9.) All contestants who complete the entire game card are eligible for the grand prize
when this card has been turned in at a designated Food Service area; in addition, the first
500 contestants who turn in completed game cards receive a TREASURE HUNT ‘93
10.) completed game cards may be turned in at any FOOD SERVICE location on or
before 6 pm. on September 10, 1993.
11.) Grand Prize drawings will be on Tuesday, September 14,1993 at the FOOD
STORAGE CENTER on Donovan Drive.

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SPIKE IT HOME: UK's Krista Robinson finished a point during a match last season.

Wildcats can’t wait to play


By Brian Bennett
Senior Staff Writer


The UK volleyball team and its
new head coach can't wait to see
the red and white colors of Miami
University across the net rather than
the same old blue and white prac-
tice unifonns.

“They‘ve been playing each other
since the the 13th of August," head
coach Fran Ralston-lr‘lory said of
her squad.

“They're pretty tired of playing
each other. and I‘m pretty tired of
watching them play each other.
There haven‘t been real exciting
practices lately."

The team gets its wish tonight.
The (Tats open their season at 7 pm.
against the Redskins in Oxford.

Tonight also officially marks the
beginning of the Ralston-lr‘lory era.
The l'onner Southeastem Louisiana

head coach and LSU assistant
joined the UK coaching staff in
March and recently succeeded Ka-
thy DeBoer. who coached the Cats
for nine years. DeBoer resigned in
July to become associate athletic di-

Ralston-Flory said she‘s “anx-
ious" but not nervous about her first
match as head coach.

“We‘re still getting to know each
other right now,“ she said. “They‘ve
never played for me in a match and
don’t know how I‘ll react. And I
don‘t know how they‘ll react.
“That‘s why I'm glad we’re starting
away because that's the highest
stress environment. I‘ll be able to
tell right away how the players react
in high stress.“

Expected to start tonight for the
Cats will be senior setter Jane Be-
langer. senior Eunice Thomas and
sophomore Mara Eglitis at middle
blockers. and outside hitters junior

Krista Robinson. senior Ann Hall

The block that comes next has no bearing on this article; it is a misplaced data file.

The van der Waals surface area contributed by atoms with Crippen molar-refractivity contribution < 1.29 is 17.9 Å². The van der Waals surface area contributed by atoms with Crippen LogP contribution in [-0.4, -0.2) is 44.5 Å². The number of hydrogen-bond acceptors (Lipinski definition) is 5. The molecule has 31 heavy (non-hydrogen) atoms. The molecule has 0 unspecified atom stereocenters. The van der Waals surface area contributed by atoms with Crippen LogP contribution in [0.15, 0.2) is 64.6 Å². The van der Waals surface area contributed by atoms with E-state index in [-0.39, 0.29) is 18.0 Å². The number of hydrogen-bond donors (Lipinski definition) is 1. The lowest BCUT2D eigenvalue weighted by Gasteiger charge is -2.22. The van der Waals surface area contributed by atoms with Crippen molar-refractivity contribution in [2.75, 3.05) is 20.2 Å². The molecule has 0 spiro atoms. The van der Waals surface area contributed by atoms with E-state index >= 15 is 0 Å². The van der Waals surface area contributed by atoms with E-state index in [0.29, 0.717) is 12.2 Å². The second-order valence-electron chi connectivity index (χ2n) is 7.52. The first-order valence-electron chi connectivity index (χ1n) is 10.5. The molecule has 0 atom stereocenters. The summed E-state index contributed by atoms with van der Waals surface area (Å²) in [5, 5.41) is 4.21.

and sophomore Molly Dresibach.

The Cats are ranked 14th by Vol-
leyball Monthly and 18th by the
American Volleyball Coaches after
a 25-9 record last year and a berth
in the NCAA Final 16.

This weekend might provide a
glimpse of this year's future. as UK
will play Indiana Louisville and
Notre 1Dame in the Big Four Clas—
sic at Memorial Coliseum.

First though is Miami, 3 team that
took the Cats to four games last sea—
son at Memorial.

“We don‘t want that to happen
again." Ralston-Hory said. “1 know
they lost six or seven players from a
team that was pretty good last year.
so 1 think they may be in somewhat
of a rebuilding year.

“It's vitally important that we get
started in the right direction."






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Q 3' Welcome to

Kentucky Kernel, Wednesday. September 1, 1993 - 3

CBS puts Cats in the Cards

'. Ty Halpin
Kernel Columnist



Looking forward to the UK-
Louisville matchup at Rupp Arena
this year? Can‘t wait for the Wild-
cats to take on the Cardinals in one
of the nation‘s hottest interstate

I know. this day looks like a illu-
sion in the desert at this point. but
that oasis has moved closer. UK
now will play Louisville on Satur-
day, Nov. 27, in the first game of
the year for both learns.

The main reason? Revenue. CBS
will televise the game live national-
ly at 3:45 pm, in case you want to
set your VCRs early.

So what happens to that tantaliz-
ing Tennessee Tech game the Cats
were suppose to open their season
with? Well, the Golden Eagles will
have to cancel their reservations un-
til Dec. l.just four days later.

Maybe CBS execs should be a lit—
tle ambitious and televise the bam~
bumer with Tech in addition to the
Louisville game. Why you ask?

oHistory. Think back to last year.
Who did the Wildcats play after
they demolished the Cardinals DCC.
12? Come on. 'lhink. Clear out the
cobwebs. I‘ll give you a hint: ESPN
named an award in honor of the vis-
iting coach after the game. (iive up?

It was Morehead State. The coach
was Dick Fick. and for his antics.
ESPN recognized a college coach
every week who took coaching to
the limit. The Morehead State
matchup was one of the best games



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at Rupp Arena. even though the
margin of victory was the greatest
of the season.

You see the entertainment value
was there. Tech head coach l‘rank
Harrell probably doesn‘t lie on the
floor too often during games. but
you never know.

Competition. Tennessee Tech
comes from the Ohio Valley (Ton-
fetenoe. Granted, they don‘t play
the best basketball in the world. but
they still score points by throwing a
ball through the a metal rim.

Every game starts in a tie, so both
teams have an equal chance to win.
right? Another ()VC learn acted like
David against UK‘s Goliath. Fast—
em Kentucky took the Cats to the
brink of a major upset before UK
pulled away late.

The Golden Eagles won the ()VC
Toumament last year and advanced
to the NCAA Tournament. That
doesn‘t put them in the caliber of a
Duke or Michigan, but they could
challenge a good team when they
play their best.

-lnsanity This would be a great
game for someone with a top job at
(BS —— who was leaving to go to
another network — to leave his or
her mark on the old company.

That would be a great prank to
pull on your last week on the job
wouldn t 1t? ( BS never shows any
ot these games until it actually
means something (as in NCAA
'l‘oumament time).

The truth is, UK Louisville
should be nationally televised every
year. This" is one of the best series in
college athletics and the loudest
crowds come to see the game. Plus.
people around the state who can’t